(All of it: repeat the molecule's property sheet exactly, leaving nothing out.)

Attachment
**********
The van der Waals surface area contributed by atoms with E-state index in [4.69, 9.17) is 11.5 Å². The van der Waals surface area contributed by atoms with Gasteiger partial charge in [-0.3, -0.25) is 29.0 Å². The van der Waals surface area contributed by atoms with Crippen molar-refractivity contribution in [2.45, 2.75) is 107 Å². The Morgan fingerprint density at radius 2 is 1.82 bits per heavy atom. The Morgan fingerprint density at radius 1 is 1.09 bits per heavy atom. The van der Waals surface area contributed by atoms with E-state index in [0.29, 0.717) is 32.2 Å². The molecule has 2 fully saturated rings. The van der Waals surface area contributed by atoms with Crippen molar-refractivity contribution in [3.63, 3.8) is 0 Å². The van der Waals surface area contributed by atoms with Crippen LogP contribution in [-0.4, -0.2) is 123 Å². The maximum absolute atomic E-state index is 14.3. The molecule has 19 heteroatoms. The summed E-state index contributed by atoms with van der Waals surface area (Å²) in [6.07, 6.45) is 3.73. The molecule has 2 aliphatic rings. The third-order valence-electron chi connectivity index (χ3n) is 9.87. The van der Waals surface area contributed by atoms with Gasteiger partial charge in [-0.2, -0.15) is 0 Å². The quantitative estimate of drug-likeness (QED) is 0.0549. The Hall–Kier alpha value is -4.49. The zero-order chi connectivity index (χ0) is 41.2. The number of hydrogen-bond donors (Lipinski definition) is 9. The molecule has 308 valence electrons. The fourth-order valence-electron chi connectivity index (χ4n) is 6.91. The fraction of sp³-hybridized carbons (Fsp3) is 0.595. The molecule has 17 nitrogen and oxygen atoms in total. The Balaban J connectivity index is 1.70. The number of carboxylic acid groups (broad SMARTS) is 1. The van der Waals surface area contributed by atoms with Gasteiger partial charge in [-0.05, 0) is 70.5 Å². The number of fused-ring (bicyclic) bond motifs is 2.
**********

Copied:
The van der Waals surface area contributed by atoms with E-state index in [4.69, 9.17) is 11.5 Å². The van der Waals surface area contributed by atoms with Gasteiger partial charge in [-0.3, -0.25) is 29.0 Å². The van der Waals surface area contributed by atoms with Crippen molar-refractivity contribution in [2.45, 2.75) is 107 Å². The Morgan fingerprint density at radius 2 is 1.82 bits per heavy atom. The Morgan fingerprint density at radius 1 is 1.09 bits per heavy atom. The van der Waals surface area contributed by atoms with E-state index in [0.29, 0.717) is 32.2 Å². The molecule has 2 fully saturated rings. The van der Waals surface area contributed by atoms with Crippen molar-refractivity contribution in [3.63, 3.8) is 0 Å². The van der Waals surface area contributed by atoms with Crippen LogP contribution in [-0.4, -0.2) is 123 Å². The maximum absolute atomic E-state index is 14.3. The molecule has 19 heteroatoms. The summed E-state index contributed by atoms with van der Waals surface area (Å²) in [6.07, 6.45) is 3.73. The molecule has 2 aliphatic rings. The third-order valence-electron chi connectivity index (χ3n) is 9.87. The van der Waals surface area contributed by atoms with Gasteiger partial charge in [-0.2, -0.15) is 0 Å². The quantitative estimate of drug-likeness (QED) is 0.0549. The Hall–Kier alpha value is -4.49. The zero-order chi connectivity index (χ0) is 41.2. The number of hydrogen-bond donors (Lipinski definition) is 9. The molecule has 308 valence electrons. The fourth-order valence-electron chi connectivity index (χ4n) is 6.91. The fraction of sp³-hybridized carbons (Fsp3) is 0.595. The molecule has 17 nitrogen and oxygen atoms in total. The Balaban J connectivity index is 1.70. The number of carboxylic acid groups (broad SMARTS) is 1. The van der Waals surface area contributed by atoms with Gasteiger partial charge in [-0.05, 0) is 70.5 Å². The number of fused-ring (bicyclic) bond motifs is 2.